Given the choice of muffins or quick bread, I'll choose the bread every single time. Nothing against muffins, but I'm on team quick bread. There's just something I love and find especially comforting about a warm, thick slice of bread.
This isn't to say that I turn a blind eye to muffin recipes — not even close. In fact, some of my very favorite quick breads have been converted from muffin recipes.
Muffins and quick bread are essentially the same thing — just in a different form, and with slight differences in getting to the end result. Think of a muffin as a smaller, individually sized portion of quick bread.
1. Make sure there's enough batter.
First and foremost, it's important to make sure your muffin recipe yields enough batter to make a quick bread. This part is crucial. Recipes that yield a dozen or more standard-size muffins are good candidates. Otherwise, scale up recipes that make less than that to ensure you have enough batter.
2. Bake quick bread at a lower temperature.
In order to get that lightly crisp exterior and lovely domed top, most muffin recipes call for baking at 375°F or 400°F, but this is a little too high for quick bread. Since it's larger in volume and weight, those high temperatures will dry out the bread long before it's baked through. Instead, preheat the oven to a temperature 25 degrees lower than your muffin recipe requires.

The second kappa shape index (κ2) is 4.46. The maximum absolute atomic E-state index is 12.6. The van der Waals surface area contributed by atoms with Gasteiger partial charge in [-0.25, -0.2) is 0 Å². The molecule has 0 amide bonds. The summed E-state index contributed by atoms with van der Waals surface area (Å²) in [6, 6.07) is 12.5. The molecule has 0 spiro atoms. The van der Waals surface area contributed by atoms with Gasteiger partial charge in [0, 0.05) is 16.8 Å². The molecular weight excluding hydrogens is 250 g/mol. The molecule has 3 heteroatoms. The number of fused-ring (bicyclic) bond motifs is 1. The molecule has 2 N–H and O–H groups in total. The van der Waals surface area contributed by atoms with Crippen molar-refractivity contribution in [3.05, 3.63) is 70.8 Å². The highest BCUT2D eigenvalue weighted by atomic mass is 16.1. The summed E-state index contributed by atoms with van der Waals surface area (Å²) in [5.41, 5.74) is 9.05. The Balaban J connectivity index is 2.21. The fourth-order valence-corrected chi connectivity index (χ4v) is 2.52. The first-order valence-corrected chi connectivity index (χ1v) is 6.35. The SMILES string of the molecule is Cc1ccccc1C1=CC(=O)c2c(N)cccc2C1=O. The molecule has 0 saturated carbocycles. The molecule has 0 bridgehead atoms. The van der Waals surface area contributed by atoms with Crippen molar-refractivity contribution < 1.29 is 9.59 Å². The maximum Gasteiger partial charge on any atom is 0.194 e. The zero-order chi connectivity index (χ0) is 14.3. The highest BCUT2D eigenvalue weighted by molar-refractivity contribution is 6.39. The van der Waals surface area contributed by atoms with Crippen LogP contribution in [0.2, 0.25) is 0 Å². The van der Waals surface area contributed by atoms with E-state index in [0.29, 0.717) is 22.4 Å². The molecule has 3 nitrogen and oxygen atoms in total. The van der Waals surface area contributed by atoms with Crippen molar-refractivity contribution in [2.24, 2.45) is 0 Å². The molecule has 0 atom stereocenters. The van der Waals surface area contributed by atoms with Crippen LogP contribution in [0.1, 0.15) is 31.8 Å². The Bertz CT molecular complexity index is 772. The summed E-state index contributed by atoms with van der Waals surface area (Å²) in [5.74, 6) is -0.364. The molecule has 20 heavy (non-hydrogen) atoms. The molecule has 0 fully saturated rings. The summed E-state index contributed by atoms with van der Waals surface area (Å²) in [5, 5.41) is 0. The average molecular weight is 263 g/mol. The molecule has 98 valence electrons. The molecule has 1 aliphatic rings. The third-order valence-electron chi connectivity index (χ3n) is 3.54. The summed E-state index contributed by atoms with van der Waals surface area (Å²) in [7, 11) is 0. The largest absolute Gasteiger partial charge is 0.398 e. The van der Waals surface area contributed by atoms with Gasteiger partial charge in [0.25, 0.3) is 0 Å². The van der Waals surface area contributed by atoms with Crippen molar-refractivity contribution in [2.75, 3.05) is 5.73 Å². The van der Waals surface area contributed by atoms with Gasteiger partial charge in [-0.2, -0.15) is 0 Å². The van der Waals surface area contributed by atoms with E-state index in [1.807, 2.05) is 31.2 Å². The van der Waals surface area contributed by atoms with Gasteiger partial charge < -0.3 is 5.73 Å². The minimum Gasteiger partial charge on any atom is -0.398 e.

3. Extend the bake time for quick bread.
Since quick bread is larger in volume, it needs more time in the oven to bake properly. The exact time will vary from recipe to recipe, but will likely take 50 to 60 minutes. Start checking the bread around the 45-minute mark.
Using visual clues will also help you determine when your bread is ready to come out of the oven; look for a golden-brown top that springs back when touched. A toothpick inserted in the center of the bread should come out without any crumbs. And give your quick bread a chance to thoroughly cool. If you can manage, wrap the cooled bread in plastic wrap and let it sit out overnight at room temperature before slicing for the best texture and taste.
(Image credits: Emma Christensen)